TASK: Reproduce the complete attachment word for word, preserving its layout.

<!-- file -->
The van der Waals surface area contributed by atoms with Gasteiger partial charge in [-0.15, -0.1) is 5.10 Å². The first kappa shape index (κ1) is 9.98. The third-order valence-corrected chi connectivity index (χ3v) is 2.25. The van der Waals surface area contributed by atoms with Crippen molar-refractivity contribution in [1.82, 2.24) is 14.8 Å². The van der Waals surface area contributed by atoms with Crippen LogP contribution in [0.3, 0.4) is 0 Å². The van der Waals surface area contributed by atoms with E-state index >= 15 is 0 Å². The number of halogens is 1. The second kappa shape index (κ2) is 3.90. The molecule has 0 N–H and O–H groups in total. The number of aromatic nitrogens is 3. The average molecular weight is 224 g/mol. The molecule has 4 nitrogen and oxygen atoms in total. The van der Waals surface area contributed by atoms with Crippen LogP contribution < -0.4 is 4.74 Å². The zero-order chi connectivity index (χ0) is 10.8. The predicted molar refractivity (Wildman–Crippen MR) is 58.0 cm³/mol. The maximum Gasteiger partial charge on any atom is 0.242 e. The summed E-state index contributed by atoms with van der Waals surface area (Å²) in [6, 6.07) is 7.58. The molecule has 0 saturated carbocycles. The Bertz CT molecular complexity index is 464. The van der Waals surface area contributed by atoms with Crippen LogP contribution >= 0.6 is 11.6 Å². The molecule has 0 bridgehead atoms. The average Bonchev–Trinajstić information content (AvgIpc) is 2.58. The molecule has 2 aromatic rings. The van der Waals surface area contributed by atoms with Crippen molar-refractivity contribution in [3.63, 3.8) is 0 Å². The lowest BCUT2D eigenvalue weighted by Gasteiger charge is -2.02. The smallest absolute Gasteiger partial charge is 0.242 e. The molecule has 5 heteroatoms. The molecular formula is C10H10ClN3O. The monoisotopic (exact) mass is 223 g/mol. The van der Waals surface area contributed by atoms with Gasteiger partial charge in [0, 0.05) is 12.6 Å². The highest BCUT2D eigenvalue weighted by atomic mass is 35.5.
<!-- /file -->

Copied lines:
The van der Waals surface area contributed by atoms with Gasteiger partial charge in [-0.15, -0.1) is 5.10 Å². The first kappa shape index (κ1) is 9.98. The third-order valence-corrected chi connectivity index (χ3v) is 2.25. The van der Waals surface area contributed by atoms with Crippen molar-refractivity contribution in [1.82, 2.24) is 14.8 Å². The van der Waals surface area contributed by atoms with Crippen LogP contribution in [0.3, 0.4) is 0 Å². The van der Waals surface area contributed by atoms with E-state index >= 15 is 0 Å². The number of halogens is 1. The second kappa shape index (κ2) is 3.90. The molecule has 0 N–H and O–H groups in total. The number of aromatic nitrogens is 3. The average molecular weight is 224 g/mol. The molecule has 4 nitrogen and oxygen atoms in total. The van der Waals surface area contributed by atoms with Crippen LogP contribution < -0.4 is 4.74 Å². The zero-order chi connectivity index (χ0) is 10.8. The predicted molar refractivity (Wildman–Crippen MR) is 58.0 cm³/mol. The maximum Gasteiger partial charge on any atom is 0.242 e. The summed E-state index contributed by atoms with van der Waals surface area (Å²) in [6, 6.07) is 7.58. The molecule has 0 saturated carbocycles. The Bertz CT molecular complexity index is 464. The van der Waals surface area contributed by atoms with Crippen LogP contribution >= 0.6 is 11.6 Å². The molecule has 0 bridgehead atoms. The average Bonchev–Trinajstić information content (AvgIpc) is 2.58. The molecule has 2 aromatic rings. The van der Waals surface area contributed by atoms with Crippen molar-refractivity contribution in [3.63, 3.8) is 0 Å². The lowest BCUT2D eigenvalue weighted by Gasteiger charge is -2.02. The smallest absolute Gasteiger partial charge is 0.242 e. The molecule has 5 heteroatoms. The molecular formula is C10H10ClN3O. The monoisotopic (exact) mass is 223 g/mol. The van der Waals surface area contributed by atoms with Gasteiger partial charge in [0, 0.05) is 12.6 Å². The highest BCUT2D eigenvalue weighted by atomic mass is 35.5.